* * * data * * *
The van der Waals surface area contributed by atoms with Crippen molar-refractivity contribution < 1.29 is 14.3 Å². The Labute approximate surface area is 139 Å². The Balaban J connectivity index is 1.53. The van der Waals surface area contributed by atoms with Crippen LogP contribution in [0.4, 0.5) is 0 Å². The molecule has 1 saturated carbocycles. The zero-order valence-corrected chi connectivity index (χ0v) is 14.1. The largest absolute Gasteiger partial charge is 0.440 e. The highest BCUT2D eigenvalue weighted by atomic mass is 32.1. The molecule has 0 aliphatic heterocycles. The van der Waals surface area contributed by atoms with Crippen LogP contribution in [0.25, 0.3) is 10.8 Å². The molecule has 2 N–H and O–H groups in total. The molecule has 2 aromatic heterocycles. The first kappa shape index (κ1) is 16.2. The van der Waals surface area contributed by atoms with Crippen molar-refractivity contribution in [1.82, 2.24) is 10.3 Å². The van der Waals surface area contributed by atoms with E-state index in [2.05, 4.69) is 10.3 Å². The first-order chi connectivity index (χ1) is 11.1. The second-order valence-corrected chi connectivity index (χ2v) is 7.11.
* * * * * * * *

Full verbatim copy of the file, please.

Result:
The van der Waals surface area contributed by atoms with Crippen molar-refractivity contribution < 1.29 is 14.3 Å². The Labute approximate surface area is 139 Å². The Balaban J connectivity index is 1.53. The van der Waals surface area contributed by atoms with Crippen LogP contribution in [0.4, 0.5) is 0 Å². The molecule has 1 saturated carbocycles. The zero-order valence-corrected chi connectivity index (χ0v) is 14.1. The largest absolute Gasteiger partial charge is 0.440 e. The highest BCUT2D eigenvalue weighted by atomic mass is 32.1. The molecule has 0 aliphatic heterocycles. The van der Waals surface area contributed by atoms with Crippen LogP contribution in [0.25, 0.3) is 10.8 Å². The molecule has 2 N–H and O–H groups in total. The molecule has 2 aromatic heterocycles. The first kappa shape index (κ1) is 16.2. The van der Waals surface area contributed by atoms with Crippen molar-refractivity contribution in [1.82, 2.24) is 10.3 Å². The van der Waals surface area contributed by atoms with E-state index in [2.05, 4.69) is 10.3 Å². The first-order chi connectivity index (χ1) is 11.1. The second-order valence-corrected chi connectivity index (χ2v) is 7.11.